Usually, toddlers eat 3 meals and 2-3 snacks per day. Given how small their tummies are at this age, offering smaller meals and snacks throughout the day is often needed as they just can’t eat larger meals like adults can. Offering smaller meals more frequently helps them meet their nutritional needs and offers them a chance to get enough food throughout the day. Naturally, since they are eating more frequent meals, the meals they do eat don’t have to be that large and we can often forget that they can only fit small amounts of food in their little bellies. One important thing to keep in mind is that although there are many opportunities to offer them the food throughout the day so they meet their recommended intake, that doesn’t always mean that they’ll take them all! As a parent, you shouldn’t beat yourself up if your toddler isn’t eating all of the meals you serve. I would even say it is extremely common, and expected, that your toddler could leave one meal almost completely untouched per day.

Official serving sizes for toddlers

Here’s a quick outline of the recommended serving sizes for toddlers between the ages of 1 and 3 for each food group.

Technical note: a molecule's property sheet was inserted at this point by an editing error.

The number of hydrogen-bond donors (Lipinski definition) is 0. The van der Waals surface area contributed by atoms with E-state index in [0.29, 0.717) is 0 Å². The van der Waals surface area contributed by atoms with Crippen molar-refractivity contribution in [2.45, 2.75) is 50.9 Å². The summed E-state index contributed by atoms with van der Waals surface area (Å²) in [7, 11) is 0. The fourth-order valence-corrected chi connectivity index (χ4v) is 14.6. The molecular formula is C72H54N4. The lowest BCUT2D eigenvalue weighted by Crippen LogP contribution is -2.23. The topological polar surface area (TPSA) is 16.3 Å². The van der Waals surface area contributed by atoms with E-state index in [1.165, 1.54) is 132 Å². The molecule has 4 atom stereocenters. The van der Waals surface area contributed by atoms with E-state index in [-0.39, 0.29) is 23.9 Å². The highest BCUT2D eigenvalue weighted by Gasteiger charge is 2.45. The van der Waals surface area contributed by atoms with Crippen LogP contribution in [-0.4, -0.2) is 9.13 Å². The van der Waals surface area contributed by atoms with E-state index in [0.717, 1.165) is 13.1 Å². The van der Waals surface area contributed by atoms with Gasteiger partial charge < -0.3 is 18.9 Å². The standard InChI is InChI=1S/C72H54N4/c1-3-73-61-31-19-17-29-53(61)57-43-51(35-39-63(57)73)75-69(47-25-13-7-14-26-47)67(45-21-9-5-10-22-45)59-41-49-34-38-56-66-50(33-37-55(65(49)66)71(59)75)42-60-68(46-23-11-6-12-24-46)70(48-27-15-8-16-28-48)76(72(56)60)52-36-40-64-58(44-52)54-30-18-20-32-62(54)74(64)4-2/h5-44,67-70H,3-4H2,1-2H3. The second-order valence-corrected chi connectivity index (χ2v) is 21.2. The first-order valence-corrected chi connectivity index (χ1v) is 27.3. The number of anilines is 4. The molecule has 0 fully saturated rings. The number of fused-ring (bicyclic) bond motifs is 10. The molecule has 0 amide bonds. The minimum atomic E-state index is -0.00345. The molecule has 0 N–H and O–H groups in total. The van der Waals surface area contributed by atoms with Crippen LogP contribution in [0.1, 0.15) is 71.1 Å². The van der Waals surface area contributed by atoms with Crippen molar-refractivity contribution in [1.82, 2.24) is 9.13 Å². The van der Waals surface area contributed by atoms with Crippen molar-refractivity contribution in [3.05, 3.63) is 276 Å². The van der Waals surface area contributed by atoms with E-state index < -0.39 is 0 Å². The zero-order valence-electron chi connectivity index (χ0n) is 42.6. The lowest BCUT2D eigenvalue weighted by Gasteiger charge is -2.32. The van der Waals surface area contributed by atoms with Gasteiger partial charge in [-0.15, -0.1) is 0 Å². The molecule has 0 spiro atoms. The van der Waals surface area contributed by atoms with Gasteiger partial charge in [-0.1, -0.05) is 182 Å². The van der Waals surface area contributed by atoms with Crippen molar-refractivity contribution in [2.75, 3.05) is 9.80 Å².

Pictured is a list of serving sizes for toddlers, per food group

I never ever think you have to measure out serving sizes…truly it should not be a thing. The only time I recommend doing it is just to see how big a serving size is, and then probably have your jaw drop when you realize that 1/4 cup of fruit is actually not that much at all! Once you’ve got a good visual of what a serving size looks like, just offer food as recommended in the paragraphs below and put those measuring cups away.

serving sizes for toddler

These are only guidelines!

Please keep in mind that these guidelines for recommended serving sizes are simply that…guidelines! Your toddler’s needs may vary slightly from this, and further to that, they very well may not always hit the recommended servings every day, and that is perfectly okay! As parents we tend to expect our toddlers to eat everything they are given solely based on the fact that we think they should. We also tend to overestimate how big these serving sizes should be, and end up serving our toddler too much, only to get discouraged when they don’t eat it all.

When people ask how big or small portions should be for a toddler…I say…as big or small as they want! We want our toddlers to set the rules around how much food they eat (ie. how big of a portion) every meal. I always recommend starting with a small portion of food on their plate so it’s not too overwhelming, and then increasing from there if they want more. But ultimately, if they want to eat tons of something, or just little nibbles of something, I don’t concern myself over this at all. Their appetites at the time dictate this amount, and what’s important is that they are listening to their appetites.

portion sizes for baby or toddler